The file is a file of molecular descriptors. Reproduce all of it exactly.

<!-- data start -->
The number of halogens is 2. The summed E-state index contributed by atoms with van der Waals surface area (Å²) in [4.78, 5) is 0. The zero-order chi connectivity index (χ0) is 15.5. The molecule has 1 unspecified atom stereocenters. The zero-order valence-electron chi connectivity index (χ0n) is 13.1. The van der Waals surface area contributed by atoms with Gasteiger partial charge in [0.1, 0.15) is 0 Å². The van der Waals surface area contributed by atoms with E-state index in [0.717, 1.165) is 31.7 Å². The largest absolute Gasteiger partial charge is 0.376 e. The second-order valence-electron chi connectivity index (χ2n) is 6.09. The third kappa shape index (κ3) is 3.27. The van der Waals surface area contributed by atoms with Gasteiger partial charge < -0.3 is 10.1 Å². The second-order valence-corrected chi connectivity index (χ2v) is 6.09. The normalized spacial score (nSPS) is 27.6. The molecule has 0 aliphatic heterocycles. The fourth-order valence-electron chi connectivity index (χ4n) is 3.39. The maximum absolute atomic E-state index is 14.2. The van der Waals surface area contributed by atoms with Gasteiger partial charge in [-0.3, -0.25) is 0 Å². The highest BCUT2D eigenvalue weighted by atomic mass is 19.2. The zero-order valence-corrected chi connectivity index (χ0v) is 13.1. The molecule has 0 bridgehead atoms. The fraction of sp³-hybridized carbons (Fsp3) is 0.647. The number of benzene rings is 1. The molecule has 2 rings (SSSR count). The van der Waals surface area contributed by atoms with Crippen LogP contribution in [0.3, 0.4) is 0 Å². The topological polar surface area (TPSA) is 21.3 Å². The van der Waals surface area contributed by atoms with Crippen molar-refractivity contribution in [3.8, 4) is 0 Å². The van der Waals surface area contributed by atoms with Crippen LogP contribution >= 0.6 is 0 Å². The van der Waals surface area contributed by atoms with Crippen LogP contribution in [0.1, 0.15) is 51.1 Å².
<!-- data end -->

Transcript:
The number of halogens is 2. The summed E-state index contributed by atoms with van der Waals surface area (Å²) in [4.78, 5) is 0. The zero-order chi connectivity index (χ0) is 15.5. The molecule has 1 unspecified atom stereocenters. The zero-order valence-electron chi connectivity index (χ0n) is 13.1. The van der Waals surface area contributed by atoms with Gasteiger partial charge in [0.1, 0.15) is 0 Å². The van der Waals surface area contributed by atoms with E-state index in [0.717, 1.165) is 31.7 Å². The largest absolute Gasteiger partial charge is 0.376 e. The second-order valence-electron chi connectivity index (χ2n) is 6.09. The third kappa shape index (κ3) is 3.27. The van der Waals surface area contributed by atoms with Gasteiger partial charge < -0.3 is 10.1 Å². The second-order valence-corrected chi connectivity index (χ2v) is 6.09. The normalized spacial score (nSPS) is 27.6. The molecule has 0 aliphatic heterocycles. The fourth-order valence-electron chi connectivity index (χ4n) is 3.39. The maximum absolute atomic E-state index is 14.2. The van der Waals surface area contributed by atoms with Gasteiger partial charge in [-0.3, -0.25) is 0 Å². The highest BCUT2D eigenvalue weighted by atomic mass is 19.2. The zero-order valence-corrected chi connectivity index (χ0v) is 13.1. The molecule has 0 bridgehead atoms. The fraction of sp³-hybridized carbons (Fsp3) is 0.647. The number of benzene rings is 1. The molecule has 2 rings (SSSR count). The van der Waals surface area contributed by atoms with Crippen LogP contribution in [0.3, 0.4) is 0 Å². The topological polar surface area (TPSA) is 21.3 Å². The van der Waals surface area contributed by atoms with Crippen molar-refractivity contribution in [3.8, 4) is 0 Å². The van der Waals surface area contributed by atoms with Crippen LogP contribution >= 0.6 is 0 Å². The van der Waals surface area contributed by atoms with Crippen LogP contribution in [0.1, 0.15) is 51.1 Å².